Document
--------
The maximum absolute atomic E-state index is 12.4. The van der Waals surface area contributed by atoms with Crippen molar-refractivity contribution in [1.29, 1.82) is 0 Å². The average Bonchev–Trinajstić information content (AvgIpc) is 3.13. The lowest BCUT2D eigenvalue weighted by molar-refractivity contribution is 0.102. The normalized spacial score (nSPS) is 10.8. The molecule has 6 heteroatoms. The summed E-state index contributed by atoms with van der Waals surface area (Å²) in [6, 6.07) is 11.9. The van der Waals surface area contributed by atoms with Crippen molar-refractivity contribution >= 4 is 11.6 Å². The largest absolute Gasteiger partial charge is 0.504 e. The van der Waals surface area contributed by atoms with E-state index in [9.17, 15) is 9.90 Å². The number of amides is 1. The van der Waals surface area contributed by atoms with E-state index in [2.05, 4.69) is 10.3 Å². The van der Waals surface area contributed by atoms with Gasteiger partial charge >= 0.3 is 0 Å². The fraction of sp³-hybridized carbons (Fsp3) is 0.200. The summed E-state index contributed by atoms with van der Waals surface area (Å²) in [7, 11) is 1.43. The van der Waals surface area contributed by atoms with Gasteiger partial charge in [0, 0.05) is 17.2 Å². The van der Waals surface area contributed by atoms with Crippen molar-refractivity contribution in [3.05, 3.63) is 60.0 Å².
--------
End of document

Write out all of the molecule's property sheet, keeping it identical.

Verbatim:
The maximum absolute atomic E-state index is 12.4. The van der Waals surface area contributed by atoms with Crippen molar-refractivity contribution in [1.29, 1.82) is 0 Å². The average Bonchev–Trinajstić information content (AvgIpc) is 3.13. The lowest BCUT2D eigenvalue weighted by molar-refractivity contribution is 0.102. The normalized spacial score (nSPS) is 10.8. The molecule has 6 heteroatoms. The summed E-state index contributed by atoms with van der Waals surface area (Å²) in [6, 6.07) is 11.9. The van der Waals surface area contributed by atoms with Crippen molar-refractivity contribution >= 4 is 11.6 Å². The largest absolute Gasteiger partial charge is 0.504 e. The van der Waals surface area contributed by atoms with E-state index in [9.17, 15) is 9.90 Å². The number of amides is 1. The van der Waals surface area contributed by atoms with E-state index in [2.05, 4.69) is 10.3 Å². The van der Waals surface area contributed by atoms with Gasteiger partial charge >= 0.3 is 0 Å². The fraction of sp³-hybridized carbons (Fsp3) is 0.200. The summed E-state index contributed by atoms with van der Waals surface area (Å²) in [7, 11) is 1.43. The van der Waals surface area contributed by atoms with Gasteiger partial charge in [0, 0.05) is 17.2 Å². The van der Waals surface area contributed by atoms with Crippen molar-refractivity contribution in [3.05, 3.63) is 60.0 Å².